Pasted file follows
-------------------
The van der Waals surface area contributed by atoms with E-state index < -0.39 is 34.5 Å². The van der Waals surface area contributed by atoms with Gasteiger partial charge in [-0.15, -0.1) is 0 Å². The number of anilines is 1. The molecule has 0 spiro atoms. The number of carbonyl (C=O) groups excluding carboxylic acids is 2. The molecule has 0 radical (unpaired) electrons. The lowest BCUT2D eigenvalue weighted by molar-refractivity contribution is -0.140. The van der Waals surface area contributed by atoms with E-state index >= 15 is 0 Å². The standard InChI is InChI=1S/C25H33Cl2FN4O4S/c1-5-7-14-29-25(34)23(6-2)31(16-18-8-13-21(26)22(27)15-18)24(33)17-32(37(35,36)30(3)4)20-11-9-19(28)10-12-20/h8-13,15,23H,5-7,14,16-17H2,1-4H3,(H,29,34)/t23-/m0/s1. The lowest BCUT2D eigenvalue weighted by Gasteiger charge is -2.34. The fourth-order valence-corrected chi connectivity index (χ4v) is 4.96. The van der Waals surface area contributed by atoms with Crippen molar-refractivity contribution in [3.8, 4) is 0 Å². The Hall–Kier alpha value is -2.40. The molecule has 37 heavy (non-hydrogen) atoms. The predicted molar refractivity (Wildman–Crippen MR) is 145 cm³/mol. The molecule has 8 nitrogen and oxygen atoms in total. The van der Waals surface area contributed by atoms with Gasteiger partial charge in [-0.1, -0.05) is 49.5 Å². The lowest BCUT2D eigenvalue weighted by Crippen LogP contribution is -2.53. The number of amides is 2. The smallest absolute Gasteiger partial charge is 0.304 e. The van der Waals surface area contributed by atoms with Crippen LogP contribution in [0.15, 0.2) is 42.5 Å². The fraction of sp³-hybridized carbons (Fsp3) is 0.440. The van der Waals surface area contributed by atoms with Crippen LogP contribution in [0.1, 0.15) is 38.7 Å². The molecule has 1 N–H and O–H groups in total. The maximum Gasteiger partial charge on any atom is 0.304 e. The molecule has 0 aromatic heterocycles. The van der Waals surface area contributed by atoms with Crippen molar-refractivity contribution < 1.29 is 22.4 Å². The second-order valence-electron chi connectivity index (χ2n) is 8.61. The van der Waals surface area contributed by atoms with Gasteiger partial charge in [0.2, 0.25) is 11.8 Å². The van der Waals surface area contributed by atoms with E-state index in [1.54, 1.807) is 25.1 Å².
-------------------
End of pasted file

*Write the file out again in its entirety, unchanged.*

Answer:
The van der Waals surface area contributed by atoms with E-state index < -0.39 is 34.5 Å². The van der Waals surface area contributed by atoms with Gasteiger partial charge in [-0.15, -0.1) is 0 Å². The number of anilines is 1. The molecule has 0 spiro atoms. The number of carbonyl (C=O) groups excluding carboxylic acids is 2. The molecule has 0 radical (unpaired) electrons. The lowest BCUT2D eigenvalue weighted by molar-refractivity contribution is -0.140. The van der Waals surface area contributed by atoms with E-state index >= 15 is 0 Å². The standard InChI is InChI=1S/C25H33Cl2FN4O4S/c1-5-7-14-29-25(34)23(6-2)31(16-18-8-13-21(26)22(27)15-18)24(33)17-32(37(35,36)30(3)4)20-11-9-19(28)10-12-20/h8-13,15,23H,5-7,14,16-17H2,1-4H3,(H,29,34)/t23-/m0/s1. The lowest BCUT2D eigenvalue weighted by Gasteiger charge is -2.34. The fourth-order valence-corrected chi connectivity index (χ4v) is 4.96. The van der Waals surface area contributed by atoms with Crippen molar-refractivity contribution in [3.8, 4) is 0 Å². The Hall–Kier alpha value is -2.40. The molecule has 37 heavy (non-hydrogen) atoms. The predicted molar refractivity (Wildman–Crippen MR) is 145 cm³/mol. The molecule has 8 nitrogen and oxygen atoms in total. The van der Waals surface area contributed by atoms with Gasteiger partial charge in [-0.1, -0.05) is 49.5 Å². The lowest BCUT2D eigenvalue weighted by Crippen LogP contribution is -2.53. The number of amides is 2. The smallest absolute Gasteiger partial charge is 0.304 e. The van der Waals surface area contributed by atoms with Crippen LogP contribution in [0.15, 0.2) is 42.5 Å². The fraction of sp³-hybridized carbons (Fsp3) is 0.440. The van der Waals surface area contributed by atoms with Crippen LogP contribution in [0.1, 0.15) is 38.7 Å². The molecule has 1 N–H and O–H groups in total. The maximum Gasteiger partial charge on any atom is 0.304 e. The molecule has 0 aromatic heterocycles. The van der Waals surface area contributed by atoms with Crippen molar-refractivity contribution < 1.29 is 22.4 Å². The second-order valence-electron chi connectivity index (χ2n) is 8.61. The van der Waals surface area contributed by atoms with Gasteiger partial charge in [0.2, 0.25) is 11.8 Å². The van der Waals surface area contributed by atoms with E-state index in [1.54, 1.807) is 25.1 Å².